King Harald’s New Year’s speech

“What will it take for us human beings to live well together?”

King Harald

Photo: Berit Roald / NTB
His Majesty King Harald V of Norway addresses the people of Norway on New Year’s Eve with a message of gratitude, encouragement, and hope.


This question has infinitely many answers. But I think one is more important than many others:

The ability to empathize with other people’s lives.

I think it is crucial that we take the time and effort to really listen to other people’s experiences—with a desire to understand. If we allow ourselves to be touched by them, it affects the way we think and act. Both in our close relationships and in larger communities.

We are facing a new year—with both hope and anxiety.

Unfortunately, the end of this year did not turn out as many of us had hoped and hoped for. Disappointment and insecurity characterize the everyday lives of many. Occasions we had been looking forward to must once again be postponed. This also is the case for us in the royal family.

In 2022, many of us may need to return to quality moments with people who mean something to us.

Good conversation. Maybe we need to discover openness and hospitality within ourselves again. Strengthen old friendships and forge new ones. Bring out our finest china and invite each other over!

When we are cut off from social life for a long time, it does something to us. It’s not just going out and embracing the world and people again. Like most things, this also requires some practice. I hope that in the new year we can meet with each other. And I hope that we can instill new courage in one another.

This summer, we marked that 10 years have passed since the terrorist attacks on our government buildings [in Oslo] and on the island of Utøya. New stories have been told, and many sides of the story have come to light. That was necessary for  us to get a more complete picture. And to move on together—hopefully a little wiser.

Taking in all of this requires the ability for us all to empathize with each other.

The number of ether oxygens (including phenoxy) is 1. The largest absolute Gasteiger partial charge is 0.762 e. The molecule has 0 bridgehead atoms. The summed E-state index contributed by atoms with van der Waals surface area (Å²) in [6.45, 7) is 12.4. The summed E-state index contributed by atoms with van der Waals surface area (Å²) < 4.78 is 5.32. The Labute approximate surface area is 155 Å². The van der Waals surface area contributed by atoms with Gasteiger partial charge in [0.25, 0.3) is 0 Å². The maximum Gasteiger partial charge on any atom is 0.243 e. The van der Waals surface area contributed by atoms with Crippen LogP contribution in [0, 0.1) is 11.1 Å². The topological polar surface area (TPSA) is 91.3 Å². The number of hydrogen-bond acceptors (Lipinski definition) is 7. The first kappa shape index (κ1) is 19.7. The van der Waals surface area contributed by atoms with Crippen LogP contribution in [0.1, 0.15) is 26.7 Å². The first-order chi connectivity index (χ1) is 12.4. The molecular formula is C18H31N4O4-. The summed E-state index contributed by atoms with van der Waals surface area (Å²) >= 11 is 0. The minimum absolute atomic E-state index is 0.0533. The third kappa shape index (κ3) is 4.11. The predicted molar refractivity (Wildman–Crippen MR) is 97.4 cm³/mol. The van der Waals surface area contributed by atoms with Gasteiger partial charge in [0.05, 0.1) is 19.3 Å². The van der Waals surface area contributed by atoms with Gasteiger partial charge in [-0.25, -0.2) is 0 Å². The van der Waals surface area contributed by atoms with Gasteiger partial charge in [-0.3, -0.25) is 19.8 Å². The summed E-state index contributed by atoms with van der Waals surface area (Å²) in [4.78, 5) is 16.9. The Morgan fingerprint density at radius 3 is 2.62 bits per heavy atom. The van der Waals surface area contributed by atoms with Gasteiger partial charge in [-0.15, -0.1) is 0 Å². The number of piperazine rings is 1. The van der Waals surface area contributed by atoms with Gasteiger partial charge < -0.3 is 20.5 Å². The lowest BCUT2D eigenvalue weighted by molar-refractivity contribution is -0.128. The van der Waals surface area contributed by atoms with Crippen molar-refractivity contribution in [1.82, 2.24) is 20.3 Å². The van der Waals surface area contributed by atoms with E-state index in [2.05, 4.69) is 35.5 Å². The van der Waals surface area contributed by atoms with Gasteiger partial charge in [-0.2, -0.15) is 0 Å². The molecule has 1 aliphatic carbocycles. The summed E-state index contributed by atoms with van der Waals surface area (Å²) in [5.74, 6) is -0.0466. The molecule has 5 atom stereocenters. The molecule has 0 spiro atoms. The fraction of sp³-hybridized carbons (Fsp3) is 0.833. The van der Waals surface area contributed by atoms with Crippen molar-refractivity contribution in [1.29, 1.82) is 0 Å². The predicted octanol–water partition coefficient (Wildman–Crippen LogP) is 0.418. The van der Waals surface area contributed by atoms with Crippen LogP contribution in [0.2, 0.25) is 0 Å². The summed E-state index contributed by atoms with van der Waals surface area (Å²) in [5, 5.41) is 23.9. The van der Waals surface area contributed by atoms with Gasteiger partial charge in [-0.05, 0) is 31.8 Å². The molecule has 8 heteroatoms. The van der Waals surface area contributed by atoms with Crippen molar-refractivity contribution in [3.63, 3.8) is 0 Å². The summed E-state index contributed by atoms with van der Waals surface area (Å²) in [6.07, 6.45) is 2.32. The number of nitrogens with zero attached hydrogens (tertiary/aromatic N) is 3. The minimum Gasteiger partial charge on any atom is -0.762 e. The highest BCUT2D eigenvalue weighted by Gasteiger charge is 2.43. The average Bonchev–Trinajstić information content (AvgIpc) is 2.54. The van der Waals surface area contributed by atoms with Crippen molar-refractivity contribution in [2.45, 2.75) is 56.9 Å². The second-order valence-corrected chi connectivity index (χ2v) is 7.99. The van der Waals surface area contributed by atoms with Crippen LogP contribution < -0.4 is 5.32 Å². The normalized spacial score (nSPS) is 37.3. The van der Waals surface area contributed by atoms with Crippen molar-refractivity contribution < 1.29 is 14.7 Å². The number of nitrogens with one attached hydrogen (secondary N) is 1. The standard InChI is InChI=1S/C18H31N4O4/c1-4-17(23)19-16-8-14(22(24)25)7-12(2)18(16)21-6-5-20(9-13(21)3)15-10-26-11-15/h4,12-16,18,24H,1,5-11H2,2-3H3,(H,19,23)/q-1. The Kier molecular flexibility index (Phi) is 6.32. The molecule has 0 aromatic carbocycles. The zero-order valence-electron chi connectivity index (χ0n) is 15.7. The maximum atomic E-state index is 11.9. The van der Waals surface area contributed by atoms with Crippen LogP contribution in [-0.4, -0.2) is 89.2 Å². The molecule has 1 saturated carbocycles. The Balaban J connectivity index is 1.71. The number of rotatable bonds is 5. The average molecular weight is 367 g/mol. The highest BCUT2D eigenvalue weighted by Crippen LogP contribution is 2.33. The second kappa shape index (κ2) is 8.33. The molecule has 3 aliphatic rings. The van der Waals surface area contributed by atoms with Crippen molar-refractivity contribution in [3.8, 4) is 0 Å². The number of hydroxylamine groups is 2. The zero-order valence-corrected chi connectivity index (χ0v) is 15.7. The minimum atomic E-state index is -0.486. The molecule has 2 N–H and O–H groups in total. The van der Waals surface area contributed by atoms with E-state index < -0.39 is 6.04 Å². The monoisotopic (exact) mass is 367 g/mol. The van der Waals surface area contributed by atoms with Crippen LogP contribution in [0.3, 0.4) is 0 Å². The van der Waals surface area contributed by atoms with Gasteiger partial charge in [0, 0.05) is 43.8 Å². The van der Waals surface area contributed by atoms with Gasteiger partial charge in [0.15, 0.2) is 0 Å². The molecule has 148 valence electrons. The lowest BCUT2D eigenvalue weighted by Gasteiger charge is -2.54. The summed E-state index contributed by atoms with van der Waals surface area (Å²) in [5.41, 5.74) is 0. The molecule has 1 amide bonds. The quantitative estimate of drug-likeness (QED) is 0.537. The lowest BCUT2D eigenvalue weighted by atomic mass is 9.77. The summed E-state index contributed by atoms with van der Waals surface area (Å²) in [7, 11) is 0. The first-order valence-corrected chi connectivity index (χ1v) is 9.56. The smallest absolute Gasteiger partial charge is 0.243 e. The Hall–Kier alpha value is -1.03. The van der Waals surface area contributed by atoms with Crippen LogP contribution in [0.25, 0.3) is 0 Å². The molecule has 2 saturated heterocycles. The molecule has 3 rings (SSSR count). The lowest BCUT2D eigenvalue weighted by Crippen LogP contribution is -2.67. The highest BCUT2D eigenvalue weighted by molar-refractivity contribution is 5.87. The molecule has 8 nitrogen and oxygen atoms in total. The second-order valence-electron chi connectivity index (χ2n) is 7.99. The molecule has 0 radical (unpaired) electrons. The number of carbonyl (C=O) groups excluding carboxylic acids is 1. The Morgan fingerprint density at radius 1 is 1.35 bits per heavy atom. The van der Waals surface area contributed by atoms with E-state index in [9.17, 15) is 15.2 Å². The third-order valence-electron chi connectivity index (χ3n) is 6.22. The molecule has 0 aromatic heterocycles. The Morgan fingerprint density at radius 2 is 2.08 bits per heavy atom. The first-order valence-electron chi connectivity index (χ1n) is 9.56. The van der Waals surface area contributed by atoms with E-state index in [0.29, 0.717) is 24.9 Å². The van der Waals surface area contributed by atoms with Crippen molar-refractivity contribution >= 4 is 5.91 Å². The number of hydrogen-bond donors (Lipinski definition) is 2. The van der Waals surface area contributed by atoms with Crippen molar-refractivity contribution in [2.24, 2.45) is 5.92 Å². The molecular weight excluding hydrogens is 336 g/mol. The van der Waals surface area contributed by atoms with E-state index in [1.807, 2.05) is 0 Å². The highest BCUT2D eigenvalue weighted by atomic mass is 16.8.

This is also the case with the pandemic. Because we have been affected so differently, each in our own way—both within our country and elsewhere in the world.

This evening, I would like to extend a warm thank you to the health-care sector: Thank you for the vital work you do for us, day in and day out, in this long, heavy race. We are all deeply impressed by your efforts!

We can hope that we as a world community are learning something along the way: about how dependent we are on each other. And that what is happening on the other side of the earth is of great importance to us here in Norway as well. I hope that this realization will bring us into more solidarity with our fellow human beings. And I hope that our shared experience will strengthen cooperation between us in response to the challenges that affect us all.

Tonight, I send a special greeting to all Norwegians working elsewhere in the world, both on land and at sea. You who are reminded every day that we are all woven together across nationalities. Those who daily experience the value of international cooperation. There are probably many of you who are working abroad—but also far too many here at home—who are missing some of their loved ones tonight.

By listening to each other with respect and with a sincere desire to understand, together, we can create an even better society.

In October, I was in Kautokeino during a ceremony where a historical treasure of great value to the Sámi people was returned to the Sámi, to where it belongs.

It was a reminder of the importance of culture, language, and history for a people’s identity.

It also reminded me of something that always strikes me in conversations with Indigenous peoples—whether it is in Norway, Canada, Australia, or the Amazon: